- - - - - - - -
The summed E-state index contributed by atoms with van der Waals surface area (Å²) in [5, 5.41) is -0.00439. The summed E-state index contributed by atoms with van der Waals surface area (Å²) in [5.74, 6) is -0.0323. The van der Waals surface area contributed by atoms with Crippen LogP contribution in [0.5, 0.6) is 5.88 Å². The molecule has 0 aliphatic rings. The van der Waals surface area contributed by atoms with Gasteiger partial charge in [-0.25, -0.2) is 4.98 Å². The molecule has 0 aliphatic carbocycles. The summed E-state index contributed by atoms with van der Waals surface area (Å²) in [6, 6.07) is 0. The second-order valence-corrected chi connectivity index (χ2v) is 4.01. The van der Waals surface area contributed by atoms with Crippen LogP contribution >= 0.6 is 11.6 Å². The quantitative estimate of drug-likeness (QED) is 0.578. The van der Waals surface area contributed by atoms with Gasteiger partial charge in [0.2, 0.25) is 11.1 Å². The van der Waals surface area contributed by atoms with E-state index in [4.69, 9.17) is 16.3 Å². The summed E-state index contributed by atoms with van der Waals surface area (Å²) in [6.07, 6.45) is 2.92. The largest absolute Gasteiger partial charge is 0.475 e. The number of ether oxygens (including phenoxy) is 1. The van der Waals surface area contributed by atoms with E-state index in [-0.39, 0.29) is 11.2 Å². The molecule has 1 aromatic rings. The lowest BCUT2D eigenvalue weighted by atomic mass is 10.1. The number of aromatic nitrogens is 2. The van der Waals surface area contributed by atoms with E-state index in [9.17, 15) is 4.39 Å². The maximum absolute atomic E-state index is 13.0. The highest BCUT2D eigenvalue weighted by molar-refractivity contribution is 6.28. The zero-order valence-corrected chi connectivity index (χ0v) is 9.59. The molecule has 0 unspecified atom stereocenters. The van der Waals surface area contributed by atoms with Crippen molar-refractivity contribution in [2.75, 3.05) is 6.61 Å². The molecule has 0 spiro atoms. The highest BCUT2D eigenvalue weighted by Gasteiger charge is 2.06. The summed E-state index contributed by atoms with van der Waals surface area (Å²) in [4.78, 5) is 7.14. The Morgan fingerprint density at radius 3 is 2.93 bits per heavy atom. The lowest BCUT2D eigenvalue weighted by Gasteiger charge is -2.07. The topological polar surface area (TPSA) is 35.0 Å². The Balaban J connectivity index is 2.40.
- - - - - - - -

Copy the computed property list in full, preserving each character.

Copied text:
The summed E-state index contributed by atoms with van der Waals surface area (Å²) in [5, 5.41) is -0.00439. The summed E-state index contributed by atoms with van der Waals surface area (Å²) in [5.74, 6) is -0.0323. The van der Waals surface area contributed by atoms with Crippen LogP contribution in [0.5, 0.6) is 5.88 Å². The molecule has 0 aliphatic rings. The van der Waals surface area contributed by atoms with Gasteiger partial charge in [-0.25, -0.2) is 4.98 Å². The molecule has 0 aliphatic carbocycles. The summed E-state index contributed by atoms with van der Waals surface area (Å²) in [6, 6.07) is 0. The second-order valence-corrected chi connectivity index (χ2v) is 4.01. The van der Waals surface area contributed by atoms with Crippen LogP contribution >= 0.6 is 11.6 Å². The quantitative estimate of drug-likeness (QED) is 0.578. The van der Waals surface area contributed by atoms with Gasteiger partial charge in [0.2, 0.25) is 11.1 Å². The van der Waals surface area contributed by atoms with E-state index in [4.69, 9.17) is 16.3 Å². The summed E-state index contributed by atoms with van der Waals surface area (Å²) in [6.07, 6.45) is 2.92. The largest absolute Gasteiger partial charge is 0.475 e. The number of ether oxygens (including phenoxy) is 1. The van der Waals surface area contributed by atoms with E-state index in [-0.39, 0.29) is 11.2 Å². The molecule has 1 aromatic rings. The lowest BCUT2D eigenvalue weighted by atomic mass is 10.1. The number of aromatic nitrogens is 2. The van der Waals surface area contributed by atoms with E-state index in [9.17, 15) is 4.39 Å². The maximum absolute atomic E-state index is 13.0. The highest BCUT2D eigenvalue weighted by molar-refractivity contribution is 6.28. The zero-order valence-corrected chi connectivity index (χ0v) is 9.59. The molecule has 0 unspecified atom stereocenters. The van der Waals surface area contributed by atoms with Crippen molar-refractivity contribution in [2.75, 3.05) is 6.61 Å². The molecule has 0 spiro atoms. The highest BCUT2D eigenvalue weighted by Gasteiger charge is 2.06. The summed E-state index contributed by atoms with van der Waals surface area (Å²) in [4.78, 5) is 7.14. The Morgan fingerprint density at radius 3 is 2.93 bits per heavy atom. The lowest BCUT2D eigenvalue weighted by Gasteiger charge is -2.07. The topological polar surface area (TPSA) is 35.0 Å². The Balaban J connectivity index is 2.40.